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Legacy Marine: Wayne Steele has 41 years in

This colonel has served longer than most leathernecks have been alive

Jun. 10, 2012 - 12:27PM   |   Last Updated: Jun. 10, 2012 - 12:27PM  |  
Col. Wayne Steele is scheduled to retire in October when he returns from Afghanistan, where he is serving with 3rd Marine Aircraft Wing (Forward). He's been a Marine for 41 years, holding 17 enlisted or officer ranks.
Col. Wayne Steele is scheduled to retire in October when he returns from Afghanistan, where he is serving with 3rd Marine Aircraft Wing (Forward). He's been a Marine for 41 years, holding 17 enlisted or officer ranks. (Marine Corps)
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He’s been everywhere

Throughout Col. Wayne Steele’s 41-year career, he’s served at nearly every duty station in the Corps. An overview:
Marine Corps Recruit Depot San Diego [1970-1971]
• Recruit training
Camp Lejeune, N.C. [1971-1972]
• 2nd Marine Division
• 1st Battalion, 2nd Marines
• 2nd Battalion, 2nd Marines
• Deployed to the Mediterranean with 26th Marine Amphibious Unit (MAU)
Marine Corps Base Quantico, Va. [1972]
• Attended Marine Corps Physical Fitness Academy
• Participated in All-Marine Orienteering Team
Camp Lejeune, N.C. [Dates not available]
• 2nd Marine Division
• Tactics instructor at the Special Warfare Training Center
Marine Corps Recruit Depot Parris Island, S.C [until 1977]
• Drill instructor duty
Okinawa, Japan [Assigned 1977]
• 1st Marine Aircraft Wing
• Marine Air Control Group 18
• Duty with the Commanding General, 1st Marine Aircraft Wing Staff Secretary’s Office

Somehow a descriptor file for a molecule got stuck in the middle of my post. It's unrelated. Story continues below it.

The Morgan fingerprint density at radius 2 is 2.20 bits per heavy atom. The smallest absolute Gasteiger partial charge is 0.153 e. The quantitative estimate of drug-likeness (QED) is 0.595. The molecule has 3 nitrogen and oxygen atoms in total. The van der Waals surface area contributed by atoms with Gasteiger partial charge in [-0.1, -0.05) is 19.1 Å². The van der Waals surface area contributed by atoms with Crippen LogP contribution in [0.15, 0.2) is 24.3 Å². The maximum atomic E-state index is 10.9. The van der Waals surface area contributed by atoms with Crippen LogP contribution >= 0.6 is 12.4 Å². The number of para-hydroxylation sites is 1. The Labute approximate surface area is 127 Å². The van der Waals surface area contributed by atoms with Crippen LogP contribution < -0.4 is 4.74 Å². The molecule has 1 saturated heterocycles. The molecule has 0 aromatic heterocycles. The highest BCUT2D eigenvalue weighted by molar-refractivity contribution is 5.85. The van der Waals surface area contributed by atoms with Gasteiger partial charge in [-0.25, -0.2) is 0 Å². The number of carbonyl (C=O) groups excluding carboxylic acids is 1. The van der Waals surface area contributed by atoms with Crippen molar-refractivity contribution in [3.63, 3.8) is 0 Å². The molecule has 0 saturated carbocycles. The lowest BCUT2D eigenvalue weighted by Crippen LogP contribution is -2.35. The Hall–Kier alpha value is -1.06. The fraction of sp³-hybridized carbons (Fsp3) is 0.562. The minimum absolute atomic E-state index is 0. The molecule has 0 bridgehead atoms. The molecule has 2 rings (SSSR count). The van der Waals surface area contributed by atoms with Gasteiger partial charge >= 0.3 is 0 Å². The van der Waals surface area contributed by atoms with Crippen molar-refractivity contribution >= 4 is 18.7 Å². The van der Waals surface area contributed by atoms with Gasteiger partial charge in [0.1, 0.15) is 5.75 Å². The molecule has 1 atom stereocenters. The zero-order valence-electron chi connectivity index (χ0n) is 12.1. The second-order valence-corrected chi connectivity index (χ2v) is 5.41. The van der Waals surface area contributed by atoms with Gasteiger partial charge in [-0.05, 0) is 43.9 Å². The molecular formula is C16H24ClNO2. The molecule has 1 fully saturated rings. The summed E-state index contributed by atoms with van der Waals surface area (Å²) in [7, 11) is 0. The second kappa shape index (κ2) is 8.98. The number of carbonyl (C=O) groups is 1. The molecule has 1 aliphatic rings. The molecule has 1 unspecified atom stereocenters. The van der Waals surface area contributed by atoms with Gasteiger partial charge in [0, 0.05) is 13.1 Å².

Marine Corps Air Station Yuma, Ariz. [Dates not available]
• Marine Aviation Weapons and Tactics Squadron 1
• Assigned as the Admin Chief and Acting Sergeant Major
Marine Corps Base Quantico, Va. [1982]
• Attended Warrant Officer Basic School
Camp Lejeune, N.C. [Dates not available]
• Utilities Officer Course
Okinawa, Japan [1983-1985]
• 1st Marine Aircraft Wing
• Marine Air Control Group 17
Pohang, South Korea [Exercises in 1983-1984]
• Bear Hunt
• Team Spirit
Marine Corps Base Hawaii, Kaneohe Bay [1985-1988]
• Marine Wing Support Squadron 173
Marine Corps Air Station El Toro, Calif. [1988-1990]
• Combat Service Support Detachment 14
Saudi Arabia [Served in Operations Desert Shield/Storm 1990-1991]
• Maintenance Detachment, Brigade Service Support Group 7
• Maintenance control officer
• Engineer Maintenance Company, 1st Force Service Support Group
• Company commander
Marine Corps Air Station El Toro, Calif. [1991]
• Combat Service Support Detachment 14
Camp Pendleton, Calif. [1991-1992]
• Engineer Maintenance Company, 1st Force Service Support Group
• Company commander
Somalia [Operation Restore Hope 1992-1993]
• Maintenance Detachment
• Executive officer
Camp Pendleton, Calif. [1993-1995]
• Engineer Maintenance Company, 1st Force Service Support Group
California State University at San Marcos [1995]
• Selected for the Degree Completion Program
• Earned a bachelor’s degree in history
Camp Pendleton, Calif. [Assigned until 1998]
• 1st Maintenance Battalion
• Battalion maintenance operation officer
Marine Corps Air Station El Toro, Calif. [1998]
• Marine Wing Support Group 37
• Operations officer
Marine Corps Air Station Miramar, Calif. [1999-2001]
• Coordinated move of Support Group, Marine Air Wing Support Squadron 373, and elements of 3rd Marine Aircraft Wing from El Toro to Miramar during Base Relocation and Closure.
Marine Corps Recruit Depot San Diego [2001]
• Service Company, Headquarters and Service Battalion
• Company Commander
U.S. Marine Forces Korea [Until 2003]
• Assistant Chief of Staff G-4
Camp Pendleton, Calif. [2003]
• Base facilities maintenance officer
• Marine Wing Support Squadron 372
• Commanding Officer
Iraq [2004]
• Marine Wing Support Squadron 372
Naval War College, Newport, R.I. [2006-2007]
• Earned master’s degree in national security and strategic studies
Scott Air Force Base, Ill. [2007-2008]
• Marine Corps representative to U.S. Transportation Command
Selfridge Air National Guard Base, Mich. [2008-2010]
• Marine Wing Support Group 47